In the Neighborhoods Column

The Telegram website has a new column, In the Neighborhoods, written by friend of this blog (or, at least, someone who doesn’t completely hate this blog), Steve Foskett.   The first column is about the rededication of the tornado memorial.  I eat this stuff up.

(And, yes, I’m only writing short posts because I’ve been working on a long-ish grumbly post and am a procrastinator by nature.)


We were on Shrewsbury Street on Sunday morning, waiting for the Worcester Half-Marathoners to cross so that we could continue on our way, when I approvingly noted the bumper sticker in front of us.

Another Friend of Bill W.,” I said to the husband.  “I love that.”

“How do you know he means that Bill W.?” he asked.  “For all you know, he could be talking about Bill Weld.”

For once, I am speechless.

“That could be Paul Cellucci in front of us.”

Or, now that I think of it, Charlie Baker, trying his best to be incognito in a fifteen-year-old Pontiac.

If you want to win, you’ve got to play

I don’t necessarily have an opinion about the Salisbury Hill situation (mostly because I don’t feel well-informed enough to have an opinion), but I’d like to point out this great letter to the WoMag editor by Jamie Vander Salm, who was previously featured in a WoMag article (broken link here; Google cache here). 

The letter itself is very quotable, but I think the nomination for quote of the year might go to:

At the risk of stating the obvious: The very premise of any zoning law is that development is not presumptively “progress.”

One of Vander Salm’s points was that certain members of the Planning Board were both rude to him and overly sympathetic to the developers.  While I — again — can’t agree or disagree with that, I certainly think we’ve seen enough cases of bizarre board behavior in the past year that we can’t dismiss his concerns completely.

I would like to remind the people of Worcester once again that those who serve on boards and commissions don’t just get their names magically plucked from the air.  They applied to be on those boards.  And there are numerous boards and commissions that have vacancies that need to be filled, including the Conservation Commission, the Historical Commission, and the Citizen Advisory Council, which is the group that performs the initial vote on who should serve on a board.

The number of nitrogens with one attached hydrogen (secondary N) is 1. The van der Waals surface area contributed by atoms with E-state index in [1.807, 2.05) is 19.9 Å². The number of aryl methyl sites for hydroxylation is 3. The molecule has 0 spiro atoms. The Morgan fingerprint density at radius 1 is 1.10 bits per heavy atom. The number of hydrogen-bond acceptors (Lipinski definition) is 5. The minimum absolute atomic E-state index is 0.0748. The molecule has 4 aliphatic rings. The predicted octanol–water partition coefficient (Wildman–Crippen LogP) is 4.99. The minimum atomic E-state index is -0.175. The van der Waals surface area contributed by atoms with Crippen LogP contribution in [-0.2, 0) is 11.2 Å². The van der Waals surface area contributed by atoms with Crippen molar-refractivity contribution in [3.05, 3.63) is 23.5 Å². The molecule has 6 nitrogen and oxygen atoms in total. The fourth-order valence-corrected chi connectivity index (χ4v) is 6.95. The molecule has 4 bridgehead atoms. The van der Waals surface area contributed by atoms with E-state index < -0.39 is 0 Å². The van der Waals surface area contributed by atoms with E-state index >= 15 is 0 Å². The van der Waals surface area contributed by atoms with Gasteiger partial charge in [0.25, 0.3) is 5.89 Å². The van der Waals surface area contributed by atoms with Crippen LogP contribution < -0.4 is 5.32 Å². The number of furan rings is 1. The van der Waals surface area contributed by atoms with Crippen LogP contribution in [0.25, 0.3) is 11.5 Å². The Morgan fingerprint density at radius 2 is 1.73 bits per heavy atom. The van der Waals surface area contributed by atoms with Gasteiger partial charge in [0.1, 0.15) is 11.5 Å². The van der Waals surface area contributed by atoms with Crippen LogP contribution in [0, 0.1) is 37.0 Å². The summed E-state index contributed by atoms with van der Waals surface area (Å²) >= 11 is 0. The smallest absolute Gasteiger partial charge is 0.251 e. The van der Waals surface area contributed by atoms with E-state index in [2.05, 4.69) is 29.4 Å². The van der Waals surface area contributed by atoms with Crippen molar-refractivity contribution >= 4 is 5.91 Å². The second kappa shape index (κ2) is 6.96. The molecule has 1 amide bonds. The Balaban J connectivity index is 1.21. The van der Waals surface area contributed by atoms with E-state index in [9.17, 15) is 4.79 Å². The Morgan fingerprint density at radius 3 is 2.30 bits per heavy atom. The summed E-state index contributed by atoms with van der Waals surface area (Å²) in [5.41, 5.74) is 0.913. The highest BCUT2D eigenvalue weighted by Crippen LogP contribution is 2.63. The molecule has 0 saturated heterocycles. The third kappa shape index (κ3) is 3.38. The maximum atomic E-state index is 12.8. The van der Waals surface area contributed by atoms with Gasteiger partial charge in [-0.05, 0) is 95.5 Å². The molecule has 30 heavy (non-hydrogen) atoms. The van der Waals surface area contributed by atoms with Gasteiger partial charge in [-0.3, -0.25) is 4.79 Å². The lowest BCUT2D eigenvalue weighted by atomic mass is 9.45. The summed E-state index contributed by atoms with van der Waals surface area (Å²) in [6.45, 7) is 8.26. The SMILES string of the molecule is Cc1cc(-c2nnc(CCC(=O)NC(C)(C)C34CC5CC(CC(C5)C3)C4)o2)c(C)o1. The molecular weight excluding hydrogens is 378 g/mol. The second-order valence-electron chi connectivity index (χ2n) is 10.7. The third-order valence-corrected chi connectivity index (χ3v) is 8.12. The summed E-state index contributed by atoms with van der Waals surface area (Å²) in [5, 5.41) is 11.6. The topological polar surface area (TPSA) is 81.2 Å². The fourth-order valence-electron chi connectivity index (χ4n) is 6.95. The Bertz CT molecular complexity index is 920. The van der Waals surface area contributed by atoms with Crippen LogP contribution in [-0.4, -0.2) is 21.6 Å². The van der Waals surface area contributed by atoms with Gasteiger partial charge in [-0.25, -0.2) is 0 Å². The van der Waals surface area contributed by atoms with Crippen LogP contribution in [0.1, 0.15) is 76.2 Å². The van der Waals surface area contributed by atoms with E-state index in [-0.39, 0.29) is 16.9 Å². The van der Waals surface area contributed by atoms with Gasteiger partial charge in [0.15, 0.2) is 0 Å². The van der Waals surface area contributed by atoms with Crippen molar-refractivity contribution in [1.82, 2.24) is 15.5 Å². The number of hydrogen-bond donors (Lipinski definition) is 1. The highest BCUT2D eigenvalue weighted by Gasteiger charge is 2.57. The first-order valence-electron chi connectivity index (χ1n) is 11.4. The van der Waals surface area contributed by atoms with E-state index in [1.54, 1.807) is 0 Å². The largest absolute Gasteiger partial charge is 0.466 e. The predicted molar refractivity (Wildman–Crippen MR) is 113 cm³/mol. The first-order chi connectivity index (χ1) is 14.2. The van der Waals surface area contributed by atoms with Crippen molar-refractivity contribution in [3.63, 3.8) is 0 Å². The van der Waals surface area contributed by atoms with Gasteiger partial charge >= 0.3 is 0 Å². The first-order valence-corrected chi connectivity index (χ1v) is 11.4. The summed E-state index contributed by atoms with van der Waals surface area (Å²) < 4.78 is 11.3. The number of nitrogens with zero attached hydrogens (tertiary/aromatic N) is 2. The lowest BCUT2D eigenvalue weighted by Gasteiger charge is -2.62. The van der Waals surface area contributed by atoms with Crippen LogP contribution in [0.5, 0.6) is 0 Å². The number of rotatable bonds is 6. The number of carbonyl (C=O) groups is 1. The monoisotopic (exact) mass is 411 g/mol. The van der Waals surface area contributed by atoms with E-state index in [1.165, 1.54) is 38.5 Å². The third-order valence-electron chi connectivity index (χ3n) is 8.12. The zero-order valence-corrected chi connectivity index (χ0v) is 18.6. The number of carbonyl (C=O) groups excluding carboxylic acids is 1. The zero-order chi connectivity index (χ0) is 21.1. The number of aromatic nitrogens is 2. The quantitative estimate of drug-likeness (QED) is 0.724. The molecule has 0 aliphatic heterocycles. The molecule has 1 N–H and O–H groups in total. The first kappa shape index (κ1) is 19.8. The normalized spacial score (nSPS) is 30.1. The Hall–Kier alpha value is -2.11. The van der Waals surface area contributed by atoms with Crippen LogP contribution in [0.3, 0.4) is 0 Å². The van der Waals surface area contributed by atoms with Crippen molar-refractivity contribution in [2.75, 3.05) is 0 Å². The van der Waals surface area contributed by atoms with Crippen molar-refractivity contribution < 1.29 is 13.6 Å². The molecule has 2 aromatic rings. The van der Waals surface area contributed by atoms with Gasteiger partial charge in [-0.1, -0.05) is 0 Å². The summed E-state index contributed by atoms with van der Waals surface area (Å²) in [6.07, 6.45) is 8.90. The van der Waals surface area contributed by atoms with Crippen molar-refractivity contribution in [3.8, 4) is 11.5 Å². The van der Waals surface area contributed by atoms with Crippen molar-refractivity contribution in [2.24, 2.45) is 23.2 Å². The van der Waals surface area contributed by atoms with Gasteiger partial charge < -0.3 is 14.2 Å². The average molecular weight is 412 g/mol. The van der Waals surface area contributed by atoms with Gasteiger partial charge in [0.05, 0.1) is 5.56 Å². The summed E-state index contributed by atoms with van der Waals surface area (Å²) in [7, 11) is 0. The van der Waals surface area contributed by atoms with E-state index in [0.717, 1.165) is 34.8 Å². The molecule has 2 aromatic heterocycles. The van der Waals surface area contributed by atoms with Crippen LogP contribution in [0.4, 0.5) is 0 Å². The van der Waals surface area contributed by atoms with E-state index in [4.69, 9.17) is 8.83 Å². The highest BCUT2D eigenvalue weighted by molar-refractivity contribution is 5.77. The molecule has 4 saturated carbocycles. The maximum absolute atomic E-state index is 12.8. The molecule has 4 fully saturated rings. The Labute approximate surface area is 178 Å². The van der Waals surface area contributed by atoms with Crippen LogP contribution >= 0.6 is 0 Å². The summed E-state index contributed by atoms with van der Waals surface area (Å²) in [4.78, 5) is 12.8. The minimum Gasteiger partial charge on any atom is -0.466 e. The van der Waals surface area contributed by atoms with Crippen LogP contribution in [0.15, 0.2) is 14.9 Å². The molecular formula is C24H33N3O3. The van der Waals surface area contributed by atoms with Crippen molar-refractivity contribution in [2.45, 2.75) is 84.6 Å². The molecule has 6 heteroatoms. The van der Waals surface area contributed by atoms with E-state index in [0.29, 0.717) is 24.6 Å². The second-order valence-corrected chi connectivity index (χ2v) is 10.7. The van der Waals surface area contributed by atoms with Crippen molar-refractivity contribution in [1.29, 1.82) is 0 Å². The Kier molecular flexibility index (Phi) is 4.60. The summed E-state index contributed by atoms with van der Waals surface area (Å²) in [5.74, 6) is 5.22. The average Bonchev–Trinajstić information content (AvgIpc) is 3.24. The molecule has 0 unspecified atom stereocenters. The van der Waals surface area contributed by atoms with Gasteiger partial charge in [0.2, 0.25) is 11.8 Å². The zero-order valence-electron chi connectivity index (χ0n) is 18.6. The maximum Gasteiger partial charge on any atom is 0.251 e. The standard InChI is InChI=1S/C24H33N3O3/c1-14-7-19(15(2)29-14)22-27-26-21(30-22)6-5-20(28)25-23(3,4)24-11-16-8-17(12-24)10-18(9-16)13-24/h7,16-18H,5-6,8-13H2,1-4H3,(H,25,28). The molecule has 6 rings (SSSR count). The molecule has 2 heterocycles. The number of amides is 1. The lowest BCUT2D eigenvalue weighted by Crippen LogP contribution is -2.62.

You can find out how long someone has been serving on a board by going to the profile directory, selecting the board of your choice, and then clicking on the View Members link.  I believe — though I am more than willing to be corrected — that someone can serve one term and be re-appointed for a second term, and that the expectation (though not always the practice) is that two consecutive terms are the limit.

I would highly recommend that those who feel any sort of passion towards or investment in the city to apply before the next hearing on June 30.  Really, you have nothing to lose.

(Aside: I would also like to point out that this development exists off of Salisbury Street, and there are certain people in the city who think that those on the West Side have it easy, and the rest of us peons have to suck it up and deal.  Well, the neighbors of Salisbury Hill have had to suck it up and deal for quite some time.  The power in this city may have had a certain geographical focus thirty or forty years ago, but I think things are more complicated now.)